Politicising Social Entrepreneurship: Three Social Entrepreneurial Rationalities Toward Social Change

Research output: Contribution to journalJournal articleResearchpeer-review

Abstract

Scholars in the field of social entrepreneurship are challenging the researchers to produce empirical research on the social dimension of this phenomenon. Drawing on Foucault, this paper proposes the notion of ‘social entrepreneurial rationality’ to capture the social dimension of social entrepreneurship. The article builds on a comparative case study of three social ventures, each adopting a different rationality to bring about change in regards to the organisation of their societies along ethnicity. The first introduces micro-finance in Sweden to address long-term unemployed women of immigrant background; the second is an immigrant youth association working to promote the group's values; the third is the collective production of public art in traditional immigrant suburbs of Stockholm. Whereas the first uses an economic rationality to address ethnic inequality, the second and the third make use of discursive and community rationality, respectively. This challenges social entrepreneurship scholars to acknowledge the political mileage of social entrepreneurial rationalities toward social change.
Scholars in the field of social entrepreneurship are challenging the researchers to produce empirical research on the social dimension of this phenomenon. Drawing on Foucault, this paper proposes the notion of ‘social entrepreneurial rationality’ to capture the social dimension of social entrepreneurship. The article builds on a comparative case study of three social ventures, each adopting a different rationality to bring about change in regards to the organisation of their societies along ethnicity. The first introduces micro-finance in Sweden to address long-term unemployed women of immigrant background; the second is an immigrant youth association working to promote the group's values; the third is the collective production of public art in traditional immigrant suburbs of Stockholm. Whereas the first uses an economic rationality to address ethnic inequality, the second and the third make use of discursive and community rationality, respectively. This challenges social entrepreneurship scholars to acknowledge the political mileage of social entrepreneurial rationalities toward social change.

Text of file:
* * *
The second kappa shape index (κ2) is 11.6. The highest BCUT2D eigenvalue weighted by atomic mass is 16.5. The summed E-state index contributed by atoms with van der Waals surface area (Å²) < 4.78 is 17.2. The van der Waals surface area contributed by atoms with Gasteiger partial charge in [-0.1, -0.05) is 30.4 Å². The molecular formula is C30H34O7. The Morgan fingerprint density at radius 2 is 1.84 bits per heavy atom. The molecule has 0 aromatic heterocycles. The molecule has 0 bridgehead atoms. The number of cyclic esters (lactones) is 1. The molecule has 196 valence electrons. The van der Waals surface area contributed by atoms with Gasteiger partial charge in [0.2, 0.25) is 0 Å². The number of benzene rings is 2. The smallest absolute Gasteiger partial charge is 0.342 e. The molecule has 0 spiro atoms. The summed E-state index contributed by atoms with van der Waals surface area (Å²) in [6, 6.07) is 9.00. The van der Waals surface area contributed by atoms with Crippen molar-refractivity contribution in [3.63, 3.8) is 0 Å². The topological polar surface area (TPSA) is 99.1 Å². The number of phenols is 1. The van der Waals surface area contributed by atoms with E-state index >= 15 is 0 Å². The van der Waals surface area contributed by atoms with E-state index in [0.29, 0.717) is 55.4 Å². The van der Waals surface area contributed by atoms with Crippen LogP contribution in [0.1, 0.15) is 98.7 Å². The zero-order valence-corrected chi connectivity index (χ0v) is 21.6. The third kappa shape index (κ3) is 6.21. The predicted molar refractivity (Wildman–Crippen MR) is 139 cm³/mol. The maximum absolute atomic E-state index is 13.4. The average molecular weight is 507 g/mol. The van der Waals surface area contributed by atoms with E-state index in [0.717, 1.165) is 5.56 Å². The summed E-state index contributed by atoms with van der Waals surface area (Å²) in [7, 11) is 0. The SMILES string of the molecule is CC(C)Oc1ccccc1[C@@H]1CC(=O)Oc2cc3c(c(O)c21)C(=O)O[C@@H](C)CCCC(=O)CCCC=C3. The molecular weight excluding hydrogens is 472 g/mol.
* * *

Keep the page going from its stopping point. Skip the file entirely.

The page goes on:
LanguageEnglish
JournalJournal of Social Entrepreneurship
Volume4
Issue number3
Pages347-372
ISSN1942-0676
DOIs
StatePublished - 2013

Keywords

    Cite this

    @article{edf44c9b035f40e1b4f4e95e368da1e8,
    title = "Politicising Social Entrepreneurship: Three Social Entrepreneurial Rationalities Toward Social Change",
    abstract = "Scholars in the field of social entrepreneurship are challenging the researchers to produce empirical research on the social dimension of this phenomenon. Drawing on Foucault, this paper proposes the notion of ‘social entrepreneurial rationality’ to capture the social dimension of social entrepreneurship. The article builds on a comparative case study of three social ventures, each adopting a different rationality to bring about change in regards to the organisation of their societies along ethnicity. The first introduces micro-finance in Sweden to address long-term unemployed women of immigrant background; the second is an immigrant youth association working to promote the group's values; the third is the collective production of public art in traditional immigrant suburbs of Stockholm. Whereas the first uses an economic rationality to address ethnic inequality, the second and the third make use of discursive and community rationality, respectively. This challenges social entrepreneurship scholars to acknowledge the political mileage of social entrepreneurial rationalities toward social change.",